This thought came to me as I ate a hurried lunch today at West Mall’s Koufu Food Court be4 rushing back to the other flat where mum’s Picky was doing me a favour and giving it a lick and a spit be4 new tenants who replace Bernard move in on Monday.
The food court was packed and no one but no one cleared their tray when they were done 🙄
Some time ago, I took a pix of a notice pasted on the table of a cafe or food court I was eating at and thought “fat hope” in relation to the message addressed to all and sundry.
Since the clear your tray campaign started in earnest late last year, G-owned food centres have been going full tilt, even with oil company Exxon Mobil chipping in $2 per tray returned to go to a fund for low income families, capped at $5,000 which amounts to 2,500 trays returned.
New tray drop off points have been created hither and thither and all sorts of suggestions have surfaced in on and offline media, including refundable deposits for trays — v much like the supermarket trolley — to ensure their return.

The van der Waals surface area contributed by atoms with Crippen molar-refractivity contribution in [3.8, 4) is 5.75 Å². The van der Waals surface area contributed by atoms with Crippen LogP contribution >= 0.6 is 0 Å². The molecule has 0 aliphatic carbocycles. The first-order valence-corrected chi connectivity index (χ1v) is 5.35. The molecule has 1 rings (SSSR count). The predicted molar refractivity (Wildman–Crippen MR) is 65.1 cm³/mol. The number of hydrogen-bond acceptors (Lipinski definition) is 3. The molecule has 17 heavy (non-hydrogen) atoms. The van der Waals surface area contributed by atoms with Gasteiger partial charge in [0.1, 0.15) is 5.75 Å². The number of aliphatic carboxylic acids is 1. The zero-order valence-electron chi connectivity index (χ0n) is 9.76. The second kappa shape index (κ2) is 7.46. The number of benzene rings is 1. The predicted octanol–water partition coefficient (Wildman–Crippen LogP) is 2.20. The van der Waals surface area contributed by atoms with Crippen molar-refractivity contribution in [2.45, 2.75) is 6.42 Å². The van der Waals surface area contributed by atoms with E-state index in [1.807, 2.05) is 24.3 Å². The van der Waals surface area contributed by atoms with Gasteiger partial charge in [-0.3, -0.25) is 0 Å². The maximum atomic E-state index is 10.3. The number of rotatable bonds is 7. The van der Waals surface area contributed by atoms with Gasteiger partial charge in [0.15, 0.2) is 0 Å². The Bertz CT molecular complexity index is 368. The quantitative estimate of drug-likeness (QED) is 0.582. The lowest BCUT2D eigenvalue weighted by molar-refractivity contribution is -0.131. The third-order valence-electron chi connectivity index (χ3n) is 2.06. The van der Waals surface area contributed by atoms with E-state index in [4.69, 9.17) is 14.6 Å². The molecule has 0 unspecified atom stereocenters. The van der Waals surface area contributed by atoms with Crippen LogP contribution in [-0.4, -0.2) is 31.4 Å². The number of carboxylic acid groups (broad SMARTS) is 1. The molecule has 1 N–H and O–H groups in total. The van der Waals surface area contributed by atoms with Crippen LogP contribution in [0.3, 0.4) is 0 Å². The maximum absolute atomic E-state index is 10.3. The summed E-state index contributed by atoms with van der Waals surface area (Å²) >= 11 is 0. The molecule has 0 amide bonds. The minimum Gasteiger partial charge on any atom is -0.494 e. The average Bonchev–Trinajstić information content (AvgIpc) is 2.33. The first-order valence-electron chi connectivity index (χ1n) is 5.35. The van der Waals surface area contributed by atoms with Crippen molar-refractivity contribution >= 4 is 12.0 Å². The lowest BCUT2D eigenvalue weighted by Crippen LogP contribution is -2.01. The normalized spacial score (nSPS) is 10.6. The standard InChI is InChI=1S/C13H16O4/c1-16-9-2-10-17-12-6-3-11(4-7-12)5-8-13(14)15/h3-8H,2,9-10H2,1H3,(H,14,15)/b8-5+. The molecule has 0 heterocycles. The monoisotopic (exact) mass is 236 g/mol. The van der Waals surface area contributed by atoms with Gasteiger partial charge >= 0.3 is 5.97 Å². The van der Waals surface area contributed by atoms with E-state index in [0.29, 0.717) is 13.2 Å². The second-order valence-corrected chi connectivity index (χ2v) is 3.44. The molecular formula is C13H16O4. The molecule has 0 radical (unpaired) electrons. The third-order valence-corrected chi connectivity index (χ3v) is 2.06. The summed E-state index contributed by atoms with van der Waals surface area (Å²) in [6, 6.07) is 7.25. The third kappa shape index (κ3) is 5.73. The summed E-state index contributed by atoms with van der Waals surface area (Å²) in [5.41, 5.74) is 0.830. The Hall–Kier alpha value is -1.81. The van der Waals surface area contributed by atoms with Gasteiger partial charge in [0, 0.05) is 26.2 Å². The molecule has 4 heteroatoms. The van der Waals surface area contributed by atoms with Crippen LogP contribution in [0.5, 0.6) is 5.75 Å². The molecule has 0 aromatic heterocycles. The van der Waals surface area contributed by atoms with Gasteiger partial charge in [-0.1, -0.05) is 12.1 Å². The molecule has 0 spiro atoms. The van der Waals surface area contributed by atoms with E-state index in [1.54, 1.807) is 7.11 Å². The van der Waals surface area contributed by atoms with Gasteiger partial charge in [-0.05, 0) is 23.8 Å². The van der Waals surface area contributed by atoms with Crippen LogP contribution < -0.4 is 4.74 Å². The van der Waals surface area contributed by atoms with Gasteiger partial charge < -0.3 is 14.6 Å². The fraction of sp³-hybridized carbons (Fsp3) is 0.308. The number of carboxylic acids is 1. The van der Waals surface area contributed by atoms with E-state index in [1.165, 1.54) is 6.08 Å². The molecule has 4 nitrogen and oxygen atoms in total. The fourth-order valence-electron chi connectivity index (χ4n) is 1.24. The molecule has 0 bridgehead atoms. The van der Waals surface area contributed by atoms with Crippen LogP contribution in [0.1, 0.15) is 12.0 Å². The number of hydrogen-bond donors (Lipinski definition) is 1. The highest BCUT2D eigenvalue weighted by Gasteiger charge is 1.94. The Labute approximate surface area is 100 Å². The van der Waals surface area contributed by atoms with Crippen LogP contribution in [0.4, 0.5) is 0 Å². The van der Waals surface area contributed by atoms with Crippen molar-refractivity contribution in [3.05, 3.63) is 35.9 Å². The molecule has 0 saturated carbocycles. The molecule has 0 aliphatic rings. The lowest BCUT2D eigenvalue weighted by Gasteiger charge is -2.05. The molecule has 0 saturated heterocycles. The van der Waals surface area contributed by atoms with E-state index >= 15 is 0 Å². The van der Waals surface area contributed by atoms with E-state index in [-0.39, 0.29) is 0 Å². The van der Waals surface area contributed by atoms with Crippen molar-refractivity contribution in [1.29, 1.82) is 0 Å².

I predict with confidence that the campaign will be a major fail using moral suasion or do-good methodology.
Instead, I propose a complete no-brainer. Reward each tray returned with a lucky draw ticket; two if turned with at least two used utensils and other dispoables like tissue papers, drink cans.
If the prize is suitably attractive — a national quarterly draw with say $20,000 going to the winning ticket — we should see a new eagerness to clear not only one’s tray but possibly even that of one’s neighbours.
And a certain coterie who measure out their lives by hanging around food courts and hawker centres could with the lucky draw be incentivised to do unpaid voluntary work and clear up any trays that have not already been dealt with.
So come on National Environment Agency! Get the ball rolling and get some real and lasting compliance with your clear your tray campaign 😆